Indonesia invites Singapore to join joint patrols in Sulu Sea, says Indonesian Defence Minister

Singapore has previously welcomed the efforts by Indonesia, Malaysia and the Philippines to deal with maritime terrorism and kidnapping incidents in their waters.
Singapore has previously welcomed the efforts by Indonesia, Malaysia and the Philippines to deal with maritime terrorism and kidnapping incidents in their waters. PHOTO: ST FILE

SINGAPORE - Indonesia has invited Singapore to take part in joint sea patrols to fight maritime crime and terrorism in the Sulu Sea, said Indonesian Defence Minister Ryamizard Ryacudu on Saturday (June 3).

Indonesia, Malaysia and the Philippines had agreed in May last year to conduct coordinated sea patrols and establish a hotline to combat piracy and kidnappings in waters bordering the three nations.

"We invite Singapore to join this platform," Mr Ryamizard told The Straits Times in an interview at an annual security summit at the Shangri-La Hotel.

Dozens of tourists, traders, fishermen and sailors have been kidnapped by the notorious Abu Sayyaf group in the waters surrounding the Philippines' Sulu archipelago, which include the Sulu Sea and the northern limit of the Celebes Sea.

The joint trilateral maritime patrols, slated to begin soon, are aimed at ensuring safety in these waters.

Speaking through a translator, Mr Ryamizard said Indonesia has explored some "potential involvement of Singapore to join this effort", and that there is a "high possibility" of Singapore doing so.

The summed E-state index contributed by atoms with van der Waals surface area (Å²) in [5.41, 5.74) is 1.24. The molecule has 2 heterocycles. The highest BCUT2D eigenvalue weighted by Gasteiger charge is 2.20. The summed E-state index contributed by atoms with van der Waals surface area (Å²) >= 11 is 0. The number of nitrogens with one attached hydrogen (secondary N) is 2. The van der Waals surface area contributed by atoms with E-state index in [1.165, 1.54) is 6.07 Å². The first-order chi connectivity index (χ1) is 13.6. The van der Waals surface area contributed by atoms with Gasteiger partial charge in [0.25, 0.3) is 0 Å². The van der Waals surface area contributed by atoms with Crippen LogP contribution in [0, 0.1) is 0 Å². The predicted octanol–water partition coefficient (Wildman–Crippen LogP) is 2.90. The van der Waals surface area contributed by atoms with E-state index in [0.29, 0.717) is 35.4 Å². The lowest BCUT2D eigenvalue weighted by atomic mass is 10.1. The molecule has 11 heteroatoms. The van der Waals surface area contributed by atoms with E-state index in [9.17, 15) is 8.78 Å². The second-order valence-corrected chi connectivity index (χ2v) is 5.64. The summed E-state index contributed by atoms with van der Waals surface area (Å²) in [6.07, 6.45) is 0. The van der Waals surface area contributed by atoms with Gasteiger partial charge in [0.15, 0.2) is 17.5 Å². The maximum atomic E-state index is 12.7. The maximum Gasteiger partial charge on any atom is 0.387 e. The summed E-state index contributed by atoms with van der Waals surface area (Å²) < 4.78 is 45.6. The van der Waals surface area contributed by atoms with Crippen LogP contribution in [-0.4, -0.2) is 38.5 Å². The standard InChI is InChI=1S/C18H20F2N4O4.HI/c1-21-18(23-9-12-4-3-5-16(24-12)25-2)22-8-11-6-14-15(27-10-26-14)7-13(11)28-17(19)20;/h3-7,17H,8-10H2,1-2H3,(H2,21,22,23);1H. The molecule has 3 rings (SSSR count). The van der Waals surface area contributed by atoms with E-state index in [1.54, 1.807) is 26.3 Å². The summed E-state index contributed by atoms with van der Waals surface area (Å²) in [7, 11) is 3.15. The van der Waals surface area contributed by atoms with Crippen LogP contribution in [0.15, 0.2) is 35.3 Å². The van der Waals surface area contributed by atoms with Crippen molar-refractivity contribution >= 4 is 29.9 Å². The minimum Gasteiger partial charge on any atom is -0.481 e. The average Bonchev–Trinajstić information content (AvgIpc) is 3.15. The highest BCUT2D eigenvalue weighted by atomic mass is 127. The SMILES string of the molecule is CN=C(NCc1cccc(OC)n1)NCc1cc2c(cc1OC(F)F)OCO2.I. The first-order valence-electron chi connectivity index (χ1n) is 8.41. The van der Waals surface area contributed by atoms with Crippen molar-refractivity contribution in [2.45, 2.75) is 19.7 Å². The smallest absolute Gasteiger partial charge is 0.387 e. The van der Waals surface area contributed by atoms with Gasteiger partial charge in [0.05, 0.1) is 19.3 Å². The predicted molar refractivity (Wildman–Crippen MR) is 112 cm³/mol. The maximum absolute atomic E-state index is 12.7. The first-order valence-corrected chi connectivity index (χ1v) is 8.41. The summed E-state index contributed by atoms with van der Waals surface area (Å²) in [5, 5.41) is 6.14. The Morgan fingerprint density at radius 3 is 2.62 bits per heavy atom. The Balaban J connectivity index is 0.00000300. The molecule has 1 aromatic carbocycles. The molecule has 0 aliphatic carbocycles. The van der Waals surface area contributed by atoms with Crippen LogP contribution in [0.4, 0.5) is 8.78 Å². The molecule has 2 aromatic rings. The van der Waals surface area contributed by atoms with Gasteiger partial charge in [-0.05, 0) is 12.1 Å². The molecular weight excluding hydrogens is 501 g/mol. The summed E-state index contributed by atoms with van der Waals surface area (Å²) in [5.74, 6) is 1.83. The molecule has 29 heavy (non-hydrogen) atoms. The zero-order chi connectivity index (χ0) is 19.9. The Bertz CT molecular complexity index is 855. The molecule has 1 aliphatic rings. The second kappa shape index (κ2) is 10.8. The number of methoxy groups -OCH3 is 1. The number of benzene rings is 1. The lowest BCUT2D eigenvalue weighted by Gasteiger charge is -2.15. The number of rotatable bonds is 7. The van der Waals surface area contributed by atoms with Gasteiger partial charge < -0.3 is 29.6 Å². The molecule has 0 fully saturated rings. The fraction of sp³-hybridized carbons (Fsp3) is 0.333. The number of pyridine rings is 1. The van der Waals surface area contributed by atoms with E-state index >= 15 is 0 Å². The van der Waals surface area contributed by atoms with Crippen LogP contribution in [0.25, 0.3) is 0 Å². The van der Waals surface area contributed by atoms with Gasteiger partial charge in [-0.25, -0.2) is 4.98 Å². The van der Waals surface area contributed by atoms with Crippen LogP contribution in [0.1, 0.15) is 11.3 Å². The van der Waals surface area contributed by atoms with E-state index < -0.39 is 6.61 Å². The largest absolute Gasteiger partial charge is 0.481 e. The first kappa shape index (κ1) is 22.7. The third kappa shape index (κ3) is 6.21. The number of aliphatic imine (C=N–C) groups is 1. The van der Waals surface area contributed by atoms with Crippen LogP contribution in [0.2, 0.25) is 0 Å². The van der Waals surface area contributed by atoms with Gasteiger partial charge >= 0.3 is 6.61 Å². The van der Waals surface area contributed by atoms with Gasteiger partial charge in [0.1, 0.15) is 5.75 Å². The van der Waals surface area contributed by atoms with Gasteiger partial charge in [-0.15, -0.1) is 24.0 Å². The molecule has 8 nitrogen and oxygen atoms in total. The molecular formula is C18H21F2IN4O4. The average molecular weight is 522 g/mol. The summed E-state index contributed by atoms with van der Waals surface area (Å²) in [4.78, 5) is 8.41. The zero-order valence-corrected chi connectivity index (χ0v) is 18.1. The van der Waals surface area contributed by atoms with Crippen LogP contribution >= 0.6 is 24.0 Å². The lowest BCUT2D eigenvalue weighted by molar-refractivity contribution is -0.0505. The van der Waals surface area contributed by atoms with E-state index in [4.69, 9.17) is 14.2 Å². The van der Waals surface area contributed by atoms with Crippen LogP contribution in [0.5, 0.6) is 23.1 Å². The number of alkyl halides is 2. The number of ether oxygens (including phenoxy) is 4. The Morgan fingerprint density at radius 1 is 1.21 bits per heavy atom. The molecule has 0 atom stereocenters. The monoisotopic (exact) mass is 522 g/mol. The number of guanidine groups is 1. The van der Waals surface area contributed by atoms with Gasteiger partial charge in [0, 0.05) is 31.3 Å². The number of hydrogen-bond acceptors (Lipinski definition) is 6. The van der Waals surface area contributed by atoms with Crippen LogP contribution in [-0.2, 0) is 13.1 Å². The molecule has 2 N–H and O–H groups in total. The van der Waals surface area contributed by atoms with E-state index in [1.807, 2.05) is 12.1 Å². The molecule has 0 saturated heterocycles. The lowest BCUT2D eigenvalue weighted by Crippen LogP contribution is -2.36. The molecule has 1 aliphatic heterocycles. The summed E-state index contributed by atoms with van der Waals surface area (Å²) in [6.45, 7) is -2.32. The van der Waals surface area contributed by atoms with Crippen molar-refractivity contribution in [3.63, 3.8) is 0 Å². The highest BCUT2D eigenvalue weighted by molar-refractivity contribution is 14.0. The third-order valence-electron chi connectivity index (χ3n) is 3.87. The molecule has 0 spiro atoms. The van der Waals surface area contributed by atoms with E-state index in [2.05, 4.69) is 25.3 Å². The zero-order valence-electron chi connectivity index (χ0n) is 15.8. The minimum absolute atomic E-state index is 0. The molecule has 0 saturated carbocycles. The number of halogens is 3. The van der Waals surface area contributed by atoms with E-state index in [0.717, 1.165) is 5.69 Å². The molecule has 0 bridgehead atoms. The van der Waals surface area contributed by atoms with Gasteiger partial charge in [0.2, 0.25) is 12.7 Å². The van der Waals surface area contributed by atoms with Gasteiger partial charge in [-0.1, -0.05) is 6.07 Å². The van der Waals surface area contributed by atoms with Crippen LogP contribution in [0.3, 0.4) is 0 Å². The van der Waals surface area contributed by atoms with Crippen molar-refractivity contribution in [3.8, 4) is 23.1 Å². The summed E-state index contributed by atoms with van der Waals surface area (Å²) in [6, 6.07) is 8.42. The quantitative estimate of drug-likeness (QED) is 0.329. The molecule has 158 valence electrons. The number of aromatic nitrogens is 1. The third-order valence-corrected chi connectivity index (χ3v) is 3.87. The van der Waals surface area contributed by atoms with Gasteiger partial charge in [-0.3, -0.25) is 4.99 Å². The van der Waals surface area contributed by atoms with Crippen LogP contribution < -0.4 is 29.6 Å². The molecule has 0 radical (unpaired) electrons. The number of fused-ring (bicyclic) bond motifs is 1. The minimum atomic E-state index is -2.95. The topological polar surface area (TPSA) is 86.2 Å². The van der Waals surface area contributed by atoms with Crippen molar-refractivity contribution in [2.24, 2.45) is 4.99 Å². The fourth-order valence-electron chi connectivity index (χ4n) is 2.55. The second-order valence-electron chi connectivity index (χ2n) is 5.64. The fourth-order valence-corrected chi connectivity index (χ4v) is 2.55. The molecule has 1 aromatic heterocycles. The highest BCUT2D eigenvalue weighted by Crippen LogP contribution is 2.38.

Singapore has previously welcomed the efforts by Indonesia, Malaysia and the Philippines to deal with maritime terrorism and kidnapping incidents in their waters.

The Republic has offered the assistance of the Information Fusion Centre in Changi Naval Base, which provides maritime data.

Mr Ryamizard, who will speak at a plenary session at the Shangri-La Dialogue on Sunday, also requested other countries such as Thailand to join the effort.

"So it will become not only a trilateral engagement, but a four or five-lateral arrangement," he said.

Turning to the threat of terrorism, Mr Ryamizard noted that Indonesia, with its majority-Muslim population, is vulnerable to its people being radicalised by terror groups like the Islamic State in Iraq and Syria (ISIS).

The country has been hit by a spate of terror attacks in recent years, including twin suicide bombings at the Kampung Melayu bus terminal in East Jakarta on May 24 which killed three Indonesian police officers and injured 10 others.

ISIS claimed responsibility for the attacks two days later, with one of the bombers understood to have links to militants in Poso.

While the total number of radicalised groups in Indonesia is "not so significant" - about 700 - Indonesia has to anticipate and take precautions to counter radical ideologies, Mr Ryamizard said.

"We have to protect their mindsets," he said, adding that the way to do so is to counter radical ideology with true Islamic teachings, which are more moderate.